Instead the company sought to update the coach fleet with 15 full fronted examples of the 30 feet long and 8 feet wide J10C Lancet, with Strachan FC38R bodywork, Nos.188-202, LAA 223-237. These were attractive coaches of traditional appearance, though the effect was spoiled slightly by the cheap looking wire mesh grille, the apparent frailty of which seemed to to be endorsed by the dents that it soon acquired in service. Like all Lancets, these coaches were excellent, smooth running, reliable machines, though the drivers’ cabs reputedly became unpleasantly hot, particularly so in the summer months. Aware that these coaches presented an outdated image in a world increasingly dominated by modern, underfloor engined vehicles, Aldershot & District succumbed in 1954 to the lure of the AEC Reliance, purchasing twenty-five examples of the MU3RV model with the 6.75 litre AH410 engine. Angular Strachans Everest C41C bodies were fitted with a high floor level and corresponding waistline. The arrival of the Reliances resulted in the relegation of the full fronted Lancets from regular express work to other duties, and they were all withdrawn in 1963 after a relatively short life of ten years. In the photograph, taken at Victoria in 1960, No.193, LAA 228, its windscreen significantly open wide, is laying over in the company of one of the Strachans bodied Reliances. Behind is LCD 857, one of Southdown’s Beadle rebuilds with FC35C bodywork, 30ft long and 8ft wide on 7ft 6ins chassis sections. This coach was constructed using the units of pre war Leyland Tiger TS8 EUF 96, and retained the 8.6 litre oil engine. Like the full fronted Aldershot & District Lancets, this vehicle (and its fellows) was sold in 1963.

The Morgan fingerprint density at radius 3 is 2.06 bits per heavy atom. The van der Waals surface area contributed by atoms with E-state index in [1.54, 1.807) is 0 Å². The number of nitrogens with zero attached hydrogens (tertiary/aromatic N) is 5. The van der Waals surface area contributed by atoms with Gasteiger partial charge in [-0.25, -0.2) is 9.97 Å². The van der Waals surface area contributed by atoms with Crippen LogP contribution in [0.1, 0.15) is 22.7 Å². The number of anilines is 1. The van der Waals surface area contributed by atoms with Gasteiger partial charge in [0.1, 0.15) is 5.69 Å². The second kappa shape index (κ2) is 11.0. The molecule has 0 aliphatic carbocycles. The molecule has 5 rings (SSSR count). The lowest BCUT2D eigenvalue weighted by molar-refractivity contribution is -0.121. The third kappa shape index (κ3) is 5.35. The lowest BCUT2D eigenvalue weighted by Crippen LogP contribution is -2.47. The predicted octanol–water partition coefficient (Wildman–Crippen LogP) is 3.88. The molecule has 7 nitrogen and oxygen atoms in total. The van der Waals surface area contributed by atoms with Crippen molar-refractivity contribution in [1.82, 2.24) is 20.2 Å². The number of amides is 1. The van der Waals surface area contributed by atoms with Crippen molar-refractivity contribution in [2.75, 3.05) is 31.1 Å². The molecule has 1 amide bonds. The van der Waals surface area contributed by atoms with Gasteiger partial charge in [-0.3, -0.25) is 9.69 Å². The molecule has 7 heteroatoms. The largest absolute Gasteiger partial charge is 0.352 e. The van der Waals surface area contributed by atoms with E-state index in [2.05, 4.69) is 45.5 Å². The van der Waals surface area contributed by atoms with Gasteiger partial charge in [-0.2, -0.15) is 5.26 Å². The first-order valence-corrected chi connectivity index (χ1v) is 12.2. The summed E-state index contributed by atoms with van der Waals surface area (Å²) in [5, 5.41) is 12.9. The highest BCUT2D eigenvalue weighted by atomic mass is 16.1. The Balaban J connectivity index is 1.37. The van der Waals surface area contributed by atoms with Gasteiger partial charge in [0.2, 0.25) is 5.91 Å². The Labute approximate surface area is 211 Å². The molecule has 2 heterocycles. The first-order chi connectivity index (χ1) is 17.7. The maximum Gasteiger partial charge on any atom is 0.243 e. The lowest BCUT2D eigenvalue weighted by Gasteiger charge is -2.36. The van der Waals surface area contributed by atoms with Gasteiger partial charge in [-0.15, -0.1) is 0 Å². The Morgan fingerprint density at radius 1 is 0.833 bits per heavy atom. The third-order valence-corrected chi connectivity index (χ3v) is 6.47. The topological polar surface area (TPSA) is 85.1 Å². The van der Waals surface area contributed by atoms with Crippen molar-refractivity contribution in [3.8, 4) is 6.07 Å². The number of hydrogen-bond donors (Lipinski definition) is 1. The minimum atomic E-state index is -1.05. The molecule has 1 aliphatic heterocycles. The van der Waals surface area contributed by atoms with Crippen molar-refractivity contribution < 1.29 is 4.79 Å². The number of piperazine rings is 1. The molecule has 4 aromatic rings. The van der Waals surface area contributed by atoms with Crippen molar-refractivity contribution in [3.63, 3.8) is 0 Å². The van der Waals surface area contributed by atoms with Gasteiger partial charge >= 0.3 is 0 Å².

Photograph and Copy contributed by Roger Cox


04/11/19 – 06:15

How surprising in 1953 for such buses/coaches to be delivered to a "substantial" company? Times had already moved on e.g. Ribble with its Leyland/Leyland coaches in 1951 and Tilling with the LS/ECW "beauties" in 1952. A nice story Roger, thank you.